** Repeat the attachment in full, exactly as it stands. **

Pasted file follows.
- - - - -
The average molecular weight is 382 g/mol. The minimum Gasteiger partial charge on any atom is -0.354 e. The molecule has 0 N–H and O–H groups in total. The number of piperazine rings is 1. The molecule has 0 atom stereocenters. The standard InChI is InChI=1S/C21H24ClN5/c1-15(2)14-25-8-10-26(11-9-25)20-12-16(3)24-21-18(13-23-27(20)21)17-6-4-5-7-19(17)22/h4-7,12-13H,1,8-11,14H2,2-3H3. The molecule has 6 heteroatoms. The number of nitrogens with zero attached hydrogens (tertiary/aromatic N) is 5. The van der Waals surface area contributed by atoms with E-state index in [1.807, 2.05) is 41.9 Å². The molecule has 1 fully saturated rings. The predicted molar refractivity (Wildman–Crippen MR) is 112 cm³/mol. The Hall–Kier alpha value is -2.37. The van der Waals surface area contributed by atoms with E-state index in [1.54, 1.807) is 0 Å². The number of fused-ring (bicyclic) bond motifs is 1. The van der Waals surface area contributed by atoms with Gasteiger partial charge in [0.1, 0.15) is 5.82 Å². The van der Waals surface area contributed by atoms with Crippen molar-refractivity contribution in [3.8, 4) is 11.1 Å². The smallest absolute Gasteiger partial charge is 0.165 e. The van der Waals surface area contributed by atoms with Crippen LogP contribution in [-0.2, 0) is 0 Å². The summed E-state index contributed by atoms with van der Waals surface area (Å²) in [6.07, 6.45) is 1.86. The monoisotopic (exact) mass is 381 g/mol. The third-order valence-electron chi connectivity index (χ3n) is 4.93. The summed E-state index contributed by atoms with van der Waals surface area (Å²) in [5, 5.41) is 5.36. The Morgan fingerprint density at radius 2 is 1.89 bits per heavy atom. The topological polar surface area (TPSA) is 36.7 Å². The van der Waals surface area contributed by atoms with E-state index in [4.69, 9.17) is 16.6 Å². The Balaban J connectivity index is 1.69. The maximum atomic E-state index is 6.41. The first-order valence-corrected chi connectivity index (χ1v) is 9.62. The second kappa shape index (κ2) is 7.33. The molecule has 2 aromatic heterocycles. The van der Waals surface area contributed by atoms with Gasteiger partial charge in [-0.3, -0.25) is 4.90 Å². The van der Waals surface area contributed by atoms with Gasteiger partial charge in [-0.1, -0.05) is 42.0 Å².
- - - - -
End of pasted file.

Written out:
The average molecular weight is 382 g/mol. The minimum Gasteiger partial charge on any atom is -0.354 e. The molecule has 0 N–H and O–H groups in total. The number of piperazine rings is 1. The molecule has 0 atom stereocenters. The standard InChI is InChI=1S/C21H24ClN5/c1-15(2)14-25-8-10-26(11-9-25)20-12-16(3)24-21-18(13-23-27(20)21)17-6-4-5-7-19(17)22/h4-7,12-13H,1,8-11,14H2,2-3H3. The molecule has 6 heteroatoms. The number of nitrogens with zero attached hydrogens (tertiary/aromatic N) is 5. The van der Waals surface area contributed by atoms with E-state index in [1.807, 2.05) is 41.9 Å². The molecule has 1 fully saturated rings. The predicted molar refractivity (Wildman–Crippen MR) is 112 cm³/mol. The Hall–Kier alpha value is -2.37. The van der Waals surface area contributed by atoms with E-state index in [1.54, 1.807) is 0 Å². The number of fused-ring (bicyclic) bond motifs is 1. The van der Waals surface area contributed by atoms with Gasteiger partial charge in [0.1, 0.15) is 5.82 Å². The van der Waals surface area contributed by atoms with Crippen molar-refractivity contribution in [3.8, 4) is 11.1 Å². The smallest absolute Gasteiger partial charge is 0.165 e. The van der Waals surface area contributed by atoms with Crippen LogP contribution in [-0.2, 0) is 0 Å². The summed E-state index contributed by atoms with van der Waals surface area (Å²) in [6.07, 6.45) is 1.86. The monoisotopic (exact) mass is 381 g/mol. The third-order valence-electron chi connectivity index (χ3n) is 4.93. The summed E-state index contributed by atoms with van der Waals surface area (Å²) in [5, 5.41) is 5.36. The Morgan fingerprint density at radius 2 is 1.89 bits per heavy atom. The topological polar surface area (TPSA) is 36.7 Å². The van der Waals surface area contributed by atoms with E-state index in [4.69, 9.17) is 16.6 Å². The Balaban J connectivity index is 1.69. The maximum atomic E-state index is 6.41. The first-order valence-corrected chi connectivity index (χ1v) is 9.62. The second kappa shape index (κ2) is 7.33. The molecule has 2 aromatic heterocycles. The van der Waals surface area contributed by atoms with Gasteiger partial charge in [-0.3, -0.25) is 4.90 Å². The van der Waals surface area contributed by atoms with Gasteiger partial charge in [-0.1, -0.05) is 42.0 Å².